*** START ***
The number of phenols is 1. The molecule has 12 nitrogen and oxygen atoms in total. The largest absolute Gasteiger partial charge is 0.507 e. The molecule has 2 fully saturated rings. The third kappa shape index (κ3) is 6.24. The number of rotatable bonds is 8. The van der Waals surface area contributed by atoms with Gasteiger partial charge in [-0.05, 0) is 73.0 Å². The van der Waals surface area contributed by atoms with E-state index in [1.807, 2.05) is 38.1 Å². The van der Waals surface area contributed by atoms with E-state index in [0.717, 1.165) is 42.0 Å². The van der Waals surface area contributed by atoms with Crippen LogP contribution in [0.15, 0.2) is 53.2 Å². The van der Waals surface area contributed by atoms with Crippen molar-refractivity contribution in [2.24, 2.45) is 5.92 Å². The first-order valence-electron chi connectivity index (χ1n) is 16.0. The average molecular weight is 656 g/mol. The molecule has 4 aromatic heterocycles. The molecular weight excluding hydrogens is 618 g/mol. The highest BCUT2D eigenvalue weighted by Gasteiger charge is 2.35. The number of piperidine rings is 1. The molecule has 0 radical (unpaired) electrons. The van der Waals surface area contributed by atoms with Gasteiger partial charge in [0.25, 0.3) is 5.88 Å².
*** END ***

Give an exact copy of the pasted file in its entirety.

The number of phenols is 1. The molecule has 12 nitrogen and oxygen atoms in total. The largest absolute Gasteiger partial charge is 0.507 e. The molecule has 2 fully saturated rings. The third kappa shape index (κ3) is 6.24. The number of rotatable bonds is 8. The van der Waals surface area contributed by atoms with Gasteiger partial charge in [-0.05, 0) is 73.0 Å². The van der Waals surface area contributed by atoms with E-state index in [1.807, 2.05) is 38.1 Å². The van der Waals surface area contributed by atoms with E-state index in [0.717, 1.165) is 42.0 Å². The van der Waals surface area contributed by atoms with Crippen LogP contribution in [0.15, 0.2) is 53.2 Å². The van der Waals surface area contributed by atoms with Crippen molar-refractivity contribution in [2.24, 2.45) is 5.92 Å². The first-order valence-electron chi connectivity index (χ1n) is 16.0. The average molecular weight is 656 g/mol. The molecule has 4 aromatic heterocycles. The molecular weight excluding hydrogens is 618 g/mol. The highest BCUT2D eigenvalue weighted by Gasteiger charge is 2.35. The number of piperidine rings is 1. The molecule has 0 radical (unpaired) electrons. The van der Waals surface area contributed by atoms with Gasteiger partial charge in [0.25, 0.3) is 5.88 Å².